When you think of medical device marketing, what do you see?
Glossy brochures. Nondescript trade show booths. Stock photography.
This has become the standard way of doing things. But as medical device technology evolves and people play a more active role in researching treatment options, what makes marketing effective has changed.
You have an incredible opportunity here. While other medical device manufacturers stick to the same old strategies and wonder why they aren’t working like they used to, you can attract an audience, build meaningful relationships, and guide them on the path toward better health.
Let’s talk about how!
To succeed, marketing messages must resonate with those making buying decisions. This is a fundamental truth and achieving this will maximize ROI on your marketing investment and sales. Unfortunately, some healthcare marketers are overlooking it.
The past few years have thrust patients into the spotlight. As they take more control of their health, many are disappointed when healthcare information designed for patients neglect their needs.
Healthcare brands that recognize patients as equal partners in the quest for favorable health outcomes, and provide them the resources they need to make sound decisions, will stand out moving forward.
How can brands do it better?
Where do they go wrong?
Keep reading to find out.
We’ve all seen the TV commercials. The sun is shining. The actors are outside enjoying it, smiling, gardening, maybe going on a family bike ride or spending time with the dog. Someone mentions how depressed they used to be…until he or she started taking the pill being advertised.
These incredibly positive healthcare commercials–with joyful scenes, uplifting music, and promises of a better life–have become so common that they’re being parodied on shows like Saturday Night Live.
What started in pharmaceuticals has made its way to hospitals and clinics as well. It’s completely understandable why we want to connect with people on that level. An upbeat message is inspirational.
But is it always the best approach for your marketing? Is it ever possible to go too far with the positivity–to the point it creates unrealistic expectations and patronizes patients with serious health conditions?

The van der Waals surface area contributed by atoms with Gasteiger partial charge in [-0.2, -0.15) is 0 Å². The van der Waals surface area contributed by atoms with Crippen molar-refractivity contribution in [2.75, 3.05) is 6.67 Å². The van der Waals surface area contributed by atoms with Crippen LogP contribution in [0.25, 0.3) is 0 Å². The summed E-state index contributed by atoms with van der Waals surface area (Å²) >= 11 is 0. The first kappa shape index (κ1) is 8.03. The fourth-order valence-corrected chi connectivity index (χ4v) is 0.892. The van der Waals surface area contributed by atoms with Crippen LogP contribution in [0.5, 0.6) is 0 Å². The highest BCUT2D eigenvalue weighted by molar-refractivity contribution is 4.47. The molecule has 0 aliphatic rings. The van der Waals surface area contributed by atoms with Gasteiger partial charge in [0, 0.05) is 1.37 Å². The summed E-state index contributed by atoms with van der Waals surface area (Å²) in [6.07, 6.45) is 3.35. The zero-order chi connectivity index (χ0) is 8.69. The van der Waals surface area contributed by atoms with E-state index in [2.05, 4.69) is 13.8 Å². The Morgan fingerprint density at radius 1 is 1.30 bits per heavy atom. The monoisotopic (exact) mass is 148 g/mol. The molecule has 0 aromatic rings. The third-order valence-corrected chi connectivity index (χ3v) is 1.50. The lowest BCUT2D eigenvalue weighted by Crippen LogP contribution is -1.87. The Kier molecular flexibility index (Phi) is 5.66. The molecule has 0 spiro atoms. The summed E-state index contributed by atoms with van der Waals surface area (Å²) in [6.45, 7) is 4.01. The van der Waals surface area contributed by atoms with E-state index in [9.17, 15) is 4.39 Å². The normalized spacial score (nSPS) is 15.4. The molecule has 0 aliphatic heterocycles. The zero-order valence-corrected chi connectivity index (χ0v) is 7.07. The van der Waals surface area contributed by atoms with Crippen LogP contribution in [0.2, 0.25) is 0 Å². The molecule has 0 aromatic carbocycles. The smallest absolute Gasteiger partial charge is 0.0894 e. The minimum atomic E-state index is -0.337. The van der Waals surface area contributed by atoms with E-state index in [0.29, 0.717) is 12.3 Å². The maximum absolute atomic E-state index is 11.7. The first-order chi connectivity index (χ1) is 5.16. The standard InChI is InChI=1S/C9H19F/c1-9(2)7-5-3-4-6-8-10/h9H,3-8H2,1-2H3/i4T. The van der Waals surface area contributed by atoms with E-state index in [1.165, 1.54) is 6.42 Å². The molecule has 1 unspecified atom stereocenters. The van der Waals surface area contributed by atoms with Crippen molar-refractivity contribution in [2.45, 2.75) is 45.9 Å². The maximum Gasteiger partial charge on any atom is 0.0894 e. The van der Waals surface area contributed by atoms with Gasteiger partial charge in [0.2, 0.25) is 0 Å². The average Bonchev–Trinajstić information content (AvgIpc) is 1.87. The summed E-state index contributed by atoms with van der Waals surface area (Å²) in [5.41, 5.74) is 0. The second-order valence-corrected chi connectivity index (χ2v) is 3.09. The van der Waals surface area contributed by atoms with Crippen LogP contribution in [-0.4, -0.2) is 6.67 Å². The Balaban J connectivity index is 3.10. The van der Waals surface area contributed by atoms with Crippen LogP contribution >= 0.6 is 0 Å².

Let’s talk about why it’s not always beneficial view the world through rose-colored glasses.
Healthcare is nothing if not constantly changing.
Incredible technological innovations are revolutionizing the way we prevent, diagnose, and treat illnesses. Wearable devices are empowering us to take control of our wellness like never before. Tools like mobile apps and social media platforms are changing how patients and brands connect.
How will healthcare marketers respond to these upheavals in 2018?
The moment when someone chooses you for their healthcare needs is key. But it’s easy to overlook all the other interactions that led up to that.
With a decision as complex as healthcare, it usually takes numerous interactions for someone to get there. The better you can understand all of these touch points–even if they seem minor–the better you can connect with your audience and present yourself as the best choice.
By creating a map that outlines the typical customer journey and assessing how well you’re handling every interaction.
Let’s dive in!
Healthcare marketing is full of excitement these days. With so many digital tools and platforms available–and new ones popping up every day–there are more ways than ever to communicate with your target audience.
As always, the challenge is to get the right message to the right people, at the right time. But the sheer number of options out there have made this more complex.
This trend will only continue as we grow more comfortable with digital interactions. By 2020, we’ll manage a whopping 85 percent of our relationships without talking to a single human!
People expect convenience, responsiveness, and, most importantly, choice. They want to communicate with businesses however and whenever they wish.
The solution, then, is to meet those expectations by opening multiple communication channels.